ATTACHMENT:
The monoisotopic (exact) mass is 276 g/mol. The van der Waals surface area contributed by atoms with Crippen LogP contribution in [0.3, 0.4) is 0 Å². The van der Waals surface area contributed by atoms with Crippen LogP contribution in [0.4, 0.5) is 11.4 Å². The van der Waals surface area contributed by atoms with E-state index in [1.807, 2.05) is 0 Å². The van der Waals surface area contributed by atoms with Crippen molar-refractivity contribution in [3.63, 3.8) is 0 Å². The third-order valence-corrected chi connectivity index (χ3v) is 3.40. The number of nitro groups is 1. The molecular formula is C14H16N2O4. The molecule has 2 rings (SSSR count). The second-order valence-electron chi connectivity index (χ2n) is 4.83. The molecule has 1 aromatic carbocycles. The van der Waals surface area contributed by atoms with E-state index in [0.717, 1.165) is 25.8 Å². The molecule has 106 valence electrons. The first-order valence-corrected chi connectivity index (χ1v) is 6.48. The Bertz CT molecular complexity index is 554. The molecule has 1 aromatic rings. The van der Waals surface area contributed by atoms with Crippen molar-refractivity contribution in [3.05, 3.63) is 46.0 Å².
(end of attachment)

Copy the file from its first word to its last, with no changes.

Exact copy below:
The monoisotopic (exact) mass is 276 g/mol. The van der Waals surface area contributed by atoms with Crippen LogP contribution in [0.3, 0.4) is 0 Å². The van der Waals surface area contributed by atoms with Crippen LogP contribution in [0.4, 0.5) is 11.4 Å². The van der Waals surface area contributed by atoms with E-state index in [1.807, 2.05) is 0 Å². The van der Waals surface area contributed by atoms with Crippen molar-refractivity contribution in [3.63, 3.8) is 0 Å². The third-order valence-corrected chi connectivity index (χ3v) is 3.40. The number of nitro groups is 1. The molecular formula is C14H16N2O4. The molecule has 2 rings (SSSR count). The second-order valence-electron chi connectivity index (χ2n) is 4.83. The molecule has 1 aromatic carbocycles. The van der Waals surface area contributed by atoms with E-state index in [0.717, 1.165) is 25.8 Å². The molecule has 106 valence electrons. The first-order valence-corrected chi connectivity index (χ1v) is 6.48. The Bertz CT molecular complexity index is 554. The molecule has 1 aromatic rings. The van der Waals surface area contributed by atoms with Crippen molar-refractivity contribution in [3.05, 3.63) is 46.0 Å².